Letter from Charlotte Cushman to Helen Hunt Jackson, June 27, [1869?]

Dublin Core

Title

Letter from Charlotte Cushman to Helen Hunt Jackson, June 27, [1869?]

Subject

Cushman, Charlotte Saunders, 1816-1876
Jackson, Helen Hunt
Illness
Social Events--Travels
Stebbins, Emma, 1815-1882
Relationships-- Intimate--Same-sex
Friendship
Arts--Literature
England--London

Description

Charlotte Cushman is currently undergoing breast cancer treatment. She is surrounded by her friends and with Emma Stebbins.

Transcripts courtesy of Nancy Knipe, Colorado College.

Creator

Cushman, Charlotte Saunders, 1816-1876

Source

Date

1869-06-27

Type

Reference

Letter Item Type Metadata

Text

It is a shame, dear kind soul that I should have left your letter of the 15" [and another?] on the 21" so long unacknowledged, but it came on the morning I was leaving London for this place. I was staying out at Hampstead & this necessitated an early start in the morning to get to the Great Malvern Rway in time for the 10 o'clock train to this place. After I arrived, there was the usual hunt for lodgings (there are plenty of lodgings for Aunt if she will come, & somebody here to find them for her which is hard not [to?]. This occupied a good portion of the 1st day, after seeing the Dr. Then on third day began the treatment & for the first few days I was too busy to do anything else. Now I begin to feel a little less like a worn out broken wrinkled lunatic than I did & now I begin to indulge myself at the Expenses of my friends, & eccola, here flies off a white winged messenger tipped with black & spotted in violet to acknowledge with warm thanks your kind enquiry for my well being, and an embrace for the lovely little poems enclosed. You pay me a great compliment & give me a great pleasure in sending them. They are very lovely & I understand them well. What are you doing with them, have they gone home & have you sold them, am I at liberty to do something with them, if I can? And now you are at [Bechtengarten? Berchtesgaden?] (you were to have [conversation?] about the 23? Was it not so?) and surrounded by many of my friends, to whom you must commend me in all friendly ways. I hope dear Anne Gordon is with you there. You have formed such a clear clear [sic] estimate of her [in so] few words. "She is sweet & restful" - it is just what she is, & she is loyal & true. Poor dear, her measles kept her from having all the attention which any other common malady would have admitted. Her last letter sounded weak & feeble, but Miss [Swinshaw?] had been very attentive to her, & she proposed getting on as soon as possible. We hear that about the 15" there was a great [?] of heat in Italy, driving everybody out of Rome & Naples. How was it with you in Venice, dear lovely Venice? [George?] Sala the [Vile? obliterator?] says of Venice that it is a mixture of Cranhouse Alley & Waffing Old Stain?] - People must not tell [me?] that Frenchmen are the only people who compare everything [by?] their 'Bella France'. An English [press?] man is a beast, lowering & to lower everything. He looks with English Eyes, & a copied French wit, & -- sells his book, to demoralized young England! I mean to visit all of the condensed [poetry?] of Italy. I can't & won't see the prosaic side-all is quiet, peace & just when I think I must see it once more before I return to my native land, which you know I propose I might next summer, God Willing, I thought I should fit a holiday to visit some friends in & about London during the month of June & a portion of July, but my good Dr. Franco in Paris [finding?] me much run down from my one work last winter in Rome, orders me here immediately to get my general health restored to a proper tone & if I am not much better of an indurated gland in my left breast by the 1st of August, I must go to [Crustzmade?] near Coblintz for six weeks. Then my summer which was laid out for some pleasure & a little water treatment, which always tones me up, is given up to medical treatment. Ah what poor souls we are, or rather what poor bodies, & somehow souls don't perish while bodies are [poor?] at least mine doesn't, but then I am rebellious perhaps! Miss Stebbins is with me, & we are so quiet that nobody would know us. Oh I wish you had come here. This summer you would have spent a little more money, but you would have found this time the health here that you can anywhere else because your disposition would have been helped. Shall you not get a run up to St. Moritz? That is the most wonderful air on the continent of Europe I believe!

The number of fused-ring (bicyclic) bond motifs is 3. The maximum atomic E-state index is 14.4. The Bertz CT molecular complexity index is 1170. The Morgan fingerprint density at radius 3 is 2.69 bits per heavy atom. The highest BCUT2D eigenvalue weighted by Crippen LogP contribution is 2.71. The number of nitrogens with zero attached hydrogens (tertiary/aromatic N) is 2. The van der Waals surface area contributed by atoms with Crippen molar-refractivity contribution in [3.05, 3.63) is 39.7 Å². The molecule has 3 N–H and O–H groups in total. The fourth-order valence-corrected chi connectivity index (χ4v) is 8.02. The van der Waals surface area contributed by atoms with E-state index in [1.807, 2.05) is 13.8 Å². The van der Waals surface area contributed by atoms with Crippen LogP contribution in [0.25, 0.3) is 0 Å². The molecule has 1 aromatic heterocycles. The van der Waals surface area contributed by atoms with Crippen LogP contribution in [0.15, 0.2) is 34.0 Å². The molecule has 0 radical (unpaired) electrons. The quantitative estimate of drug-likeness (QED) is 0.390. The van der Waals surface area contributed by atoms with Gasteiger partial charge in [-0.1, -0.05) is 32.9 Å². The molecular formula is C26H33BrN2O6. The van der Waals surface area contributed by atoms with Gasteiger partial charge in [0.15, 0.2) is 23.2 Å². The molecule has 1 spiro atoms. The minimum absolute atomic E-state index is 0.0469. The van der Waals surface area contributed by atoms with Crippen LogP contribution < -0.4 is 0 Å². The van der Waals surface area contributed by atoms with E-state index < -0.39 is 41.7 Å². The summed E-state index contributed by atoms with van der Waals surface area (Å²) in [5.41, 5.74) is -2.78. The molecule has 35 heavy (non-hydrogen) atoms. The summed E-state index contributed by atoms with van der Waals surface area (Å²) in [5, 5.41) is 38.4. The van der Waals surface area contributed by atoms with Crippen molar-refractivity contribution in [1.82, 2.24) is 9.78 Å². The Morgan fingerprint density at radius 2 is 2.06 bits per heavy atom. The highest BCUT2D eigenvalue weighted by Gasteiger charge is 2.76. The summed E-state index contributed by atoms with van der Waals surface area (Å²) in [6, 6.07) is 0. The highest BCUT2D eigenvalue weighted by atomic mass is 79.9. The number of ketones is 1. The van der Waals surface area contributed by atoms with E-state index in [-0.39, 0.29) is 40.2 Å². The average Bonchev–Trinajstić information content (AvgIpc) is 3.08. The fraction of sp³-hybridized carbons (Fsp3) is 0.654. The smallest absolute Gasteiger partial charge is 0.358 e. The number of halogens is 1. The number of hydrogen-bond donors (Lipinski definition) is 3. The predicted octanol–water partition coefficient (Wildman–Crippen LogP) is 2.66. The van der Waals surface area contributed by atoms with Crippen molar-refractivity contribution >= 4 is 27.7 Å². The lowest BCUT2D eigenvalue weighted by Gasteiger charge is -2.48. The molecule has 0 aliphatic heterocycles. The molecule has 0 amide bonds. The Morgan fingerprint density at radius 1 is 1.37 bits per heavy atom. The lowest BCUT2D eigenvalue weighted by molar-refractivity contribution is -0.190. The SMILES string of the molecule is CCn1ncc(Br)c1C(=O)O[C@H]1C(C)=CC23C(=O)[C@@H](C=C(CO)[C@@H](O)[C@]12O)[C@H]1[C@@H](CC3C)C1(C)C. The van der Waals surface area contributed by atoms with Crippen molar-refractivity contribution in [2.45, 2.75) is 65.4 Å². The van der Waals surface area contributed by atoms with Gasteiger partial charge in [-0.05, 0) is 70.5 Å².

Give my kindest regards to your friends & companions. I have heard much of the beauty of [Bechtengarten? Berchtesgaden?] & hope you may find healing there. The food is bad. I imagine, all those [German?] places are dreadful in that respect, & therefore Malvern is so good-ah I wish you had come here. Miss Clarke & Miss Foley have not shown up yet. I dare say they will do so later. Miss Clarke had very thoroughly interested Dr. Sully in Miss Foley: so that he asked me very kindly for her. Now God bless you dear. Miss Stebbins sends warmest regards. Let me hear from you soon again & send me "more more" long poems. Believing [me?] ever as I wish you to do, very faithfully Yours,
Charlotte Cushman

From

Cushman, Charlotte Saunders, 1816-1876

To

Jackson, Helen Hunt, 1830-1885

Location

Knotsford Lodge, Great Malvern
Worcestershire, UK

Geocode (Latitude)

52.1109798

Geocode (Longitude)

-2.3285836

Extended Date/Time Format (EDTF) Specification

?1869-06-27

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Geolocation

Collection

Citation

Cushman, Charlotte Saunders, 1816-1876, “Letter from Charlotte Cushman to Helen Hunt Jackson, June 27, [1869?],” Archival Gossip Collection, accessed June 25, 2024, https://www.archivalgossip.com/collection/items/show/430.

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